A couple months ago, Holy Spirit started showing me some truth in this famous fairy tale. It culminated yesterday (Sunday) in church. Holy Spirit showed me that this story represents our journey as believers. The first pig builds his house of straw. It is the flimsiest house of all three pigs. He represents the unbeliever. He may even be completely unaware there is an enemy coming to destroy him. He lives blissfully unaware of a world outside his four walls. His identity is built on a faulty foundation. It may be his success, his mind, his negative traits, or his positive traits. The wolf comes and blows through this like a house of cards. The wolf representing the enemy of our souls. Jesus often used the picture of a wolf to represent Satan. He used shepherding metaphors a lot and the biggest enemy of the herd was the wolf.
The first pig can also be likened to the foolish builder who built his house on sand. He does not believe in Jesus and follows his own commands. But since the mind of man is so changeable, it is like sinking sand and his house, or identity, falls apart. The house might stand for 50 years but it will eventually come crashing down.
The second pig is like a new believer. He is eager to please God. He is on a spiritual high. However, he tries to please God through his own works. He knows there is an enemy out there waiting to devour him so he builds a house to protect him. This time, he builds his house of sticks. The enemy has a harder time bringing this house down but it is still easy work for him. God is not “pleased” with our works. He adores belief and rest in his finished work on the cross.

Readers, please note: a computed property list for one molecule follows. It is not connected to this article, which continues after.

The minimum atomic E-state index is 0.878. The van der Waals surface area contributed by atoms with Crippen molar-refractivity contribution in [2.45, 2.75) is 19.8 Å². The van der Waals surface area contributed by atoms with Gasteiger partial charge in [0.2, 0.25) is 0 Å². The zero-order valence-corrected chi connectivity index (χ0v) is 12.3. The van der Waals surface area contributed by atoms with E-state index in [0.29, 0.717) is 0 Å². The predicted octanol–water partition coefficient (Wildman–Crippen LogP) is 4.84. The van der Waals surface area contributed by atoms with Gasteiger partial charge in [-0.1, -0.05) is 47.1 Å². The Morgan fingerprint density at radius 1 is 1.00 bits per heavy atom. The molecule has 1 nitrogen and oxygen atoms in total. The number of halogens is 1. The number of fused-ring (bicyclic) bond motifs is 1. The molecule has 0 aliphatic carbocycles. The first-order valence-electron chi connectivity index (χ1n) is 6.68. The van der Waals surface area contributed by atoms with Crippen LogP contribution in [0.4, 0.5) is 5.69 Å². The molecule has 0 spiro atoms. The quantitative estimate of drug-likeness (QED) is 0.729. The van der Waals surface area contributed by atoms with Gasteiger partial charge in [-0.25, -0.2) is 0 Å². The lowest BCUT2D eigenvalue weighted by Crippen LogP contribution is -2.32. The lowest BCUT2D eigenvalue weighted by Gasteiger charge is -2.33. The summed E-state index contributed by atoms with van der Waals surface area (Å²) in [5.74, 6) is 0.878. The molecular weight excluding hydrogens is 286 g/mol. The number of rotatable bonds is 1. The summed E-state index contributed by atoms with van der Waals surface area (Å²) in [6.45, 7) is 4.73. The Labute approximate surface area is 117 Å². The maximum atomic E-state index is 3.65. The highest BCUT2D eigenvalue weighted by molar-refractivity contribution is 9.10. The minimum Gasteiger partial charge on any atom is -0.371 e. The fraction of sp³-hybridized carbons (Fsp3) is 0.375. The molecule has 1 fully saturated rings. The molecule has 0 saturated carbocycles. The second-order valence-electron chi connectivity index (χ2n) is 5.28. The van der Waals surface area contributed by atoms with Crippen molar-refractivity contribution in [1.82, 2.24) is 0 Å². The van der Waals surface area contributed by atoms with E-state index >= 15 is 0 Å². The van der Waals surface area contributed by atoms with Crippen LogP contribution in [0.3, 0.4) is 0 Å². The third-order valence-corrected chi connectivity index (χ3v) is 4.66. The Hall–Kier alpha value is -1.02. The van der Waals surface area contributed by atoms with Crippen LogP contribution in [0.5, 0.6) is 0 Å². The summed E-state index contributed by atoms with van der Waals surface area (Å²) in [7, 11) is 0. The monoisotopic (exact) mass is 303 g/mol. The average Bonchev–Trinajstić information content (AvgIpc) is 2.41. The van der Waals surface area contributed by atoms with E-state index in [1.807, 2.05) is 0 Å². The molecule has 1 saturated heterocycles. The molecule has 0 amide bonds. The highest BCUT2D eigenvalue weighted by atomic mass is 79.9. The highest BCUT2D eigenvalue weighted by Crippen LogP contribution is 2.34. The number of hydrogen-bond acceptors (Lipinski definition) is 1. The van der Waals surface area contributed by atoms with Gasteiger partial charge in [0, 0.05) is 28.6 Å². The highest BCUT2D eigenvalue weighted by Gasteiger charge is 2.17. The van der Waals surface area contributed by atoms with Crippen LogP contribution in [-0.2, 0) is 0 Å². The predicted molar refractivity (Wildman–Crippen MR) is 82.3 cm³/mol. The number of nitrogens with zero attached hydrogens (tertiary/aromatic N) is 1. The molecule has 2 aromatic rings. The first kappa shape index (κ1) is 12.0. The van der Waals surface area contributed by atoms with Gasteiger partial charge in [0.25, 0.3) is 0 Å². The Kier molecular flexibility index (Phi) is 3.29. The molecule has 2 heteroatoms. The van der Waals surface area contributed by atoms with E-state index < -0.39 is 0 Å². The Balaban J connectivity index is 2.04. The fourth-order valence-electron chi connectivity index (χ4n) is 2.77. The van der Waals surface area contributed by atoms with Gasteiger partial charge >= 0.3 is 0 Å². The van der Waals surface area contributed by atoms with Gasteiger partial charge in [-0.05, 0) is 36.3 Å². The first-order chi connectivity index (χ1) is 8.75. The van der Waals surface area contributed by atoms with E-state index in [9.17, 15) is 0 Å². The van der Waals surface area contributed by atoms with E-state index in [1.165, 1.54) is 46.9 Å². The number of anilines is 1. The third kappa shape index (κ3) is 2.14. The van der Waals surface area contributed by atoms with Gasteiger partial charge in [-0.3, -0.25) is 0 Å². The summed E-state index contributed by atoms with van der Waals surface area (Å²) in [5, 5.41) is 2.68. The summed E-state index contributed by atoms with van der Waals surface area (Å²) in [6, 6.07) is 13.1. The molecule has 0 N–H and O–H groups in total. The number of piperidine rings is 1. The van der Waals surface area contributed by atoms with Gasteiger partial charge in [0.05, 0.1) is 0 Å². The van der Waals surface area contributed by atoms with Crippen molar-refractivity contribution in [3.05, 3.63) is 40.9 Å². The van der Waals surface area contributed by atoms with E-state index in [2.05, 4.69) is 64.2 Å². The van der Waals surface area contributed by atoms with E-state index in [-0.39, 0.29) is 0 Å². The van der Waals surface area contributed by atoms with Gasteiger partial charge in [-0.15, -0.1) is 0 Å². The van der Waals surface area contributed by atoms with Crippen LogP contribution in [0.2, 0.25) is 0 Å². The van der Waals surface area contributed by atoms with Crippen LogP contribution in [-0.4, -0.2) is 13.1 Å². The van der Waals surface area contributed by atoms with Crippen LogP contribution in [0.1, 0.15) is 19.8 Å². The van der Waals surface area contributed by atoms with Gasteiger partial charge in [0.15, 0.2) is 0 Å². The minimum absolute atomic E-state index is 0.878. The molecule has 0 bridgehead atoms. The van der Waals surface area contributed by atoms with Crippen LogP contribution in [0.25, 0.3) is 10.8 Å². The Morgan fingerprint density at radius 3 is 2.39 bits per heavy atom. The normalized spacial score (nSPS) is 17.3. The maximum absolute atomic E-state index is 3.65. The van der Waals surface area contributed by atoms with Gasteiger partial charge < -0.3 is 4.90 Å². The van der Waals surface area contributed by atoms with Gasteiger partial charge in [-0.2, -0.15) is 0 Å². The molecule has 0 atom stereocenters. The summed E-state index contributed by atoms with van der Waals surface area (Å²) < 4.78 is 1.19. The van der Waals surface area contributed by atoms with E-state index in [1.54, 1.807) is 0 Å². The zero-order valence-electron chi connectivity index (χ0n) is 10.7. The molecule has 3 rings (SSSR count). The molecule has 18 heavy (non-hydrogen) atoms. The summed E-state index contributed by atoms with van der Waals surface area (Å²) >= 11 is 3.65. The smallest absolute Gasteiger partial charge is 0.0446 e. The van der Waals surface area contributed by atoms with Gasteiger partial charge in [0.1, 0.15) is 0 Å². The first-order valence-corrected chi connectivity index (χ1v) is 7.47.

The third pig is wisest of all. He is a mature believer. He builds his house of bricks. Bricks are expensive and must be crafted by skilled laborers. The third pig doesn’t buy them or make them. He finds them. They have been provided to him free of charge. He rests in the finished work of Jesus. All the best materials have been provided. No working to buy them, they are found like pearls in the ocean. The enemy comes along and can’t blow this house down. It is fire, tornado, hurricane, and earthquake proof. The house doesn’t even budge. However, the enemy is crafty and will try to find another entrance. He tries the chimney. What is the chimney? It keeps you warm and you can cook your food there. It is a symbol of the Holy Spirit whose fire is always burning. The wolf is eventually devoured by this flame.
The third pig is like the wise builder in Jesus’ parable. He builds his house out of rock. The wise builder builds his house ON the rock. The enemy comes to destroy it but is unsuccessful. The wise builder follows Jesus commands. However, Jesus’ command is simply to believe. He yoke is easy and his burden light. We simply rest in him and let him work through us. Everything has been provided through his work on the cross.
What is your house made of? Are the storms of life too easily devouring you? Or are you living to please a grumpy god in the sky? Run to your brother’s house before the enemy can devour you! Your brother’s house is made of precious material that can withstand the storms of life. In His house is rest and food for your soul.
“My Father’s house has many rooms (or mansions); if that were not so, would I have told you that I am going there to prepare a place for you?” John 14:2
“God raised us up with Christ and seated us with him in the heavenly realms in Christ Jesus,” Ephesians 2:6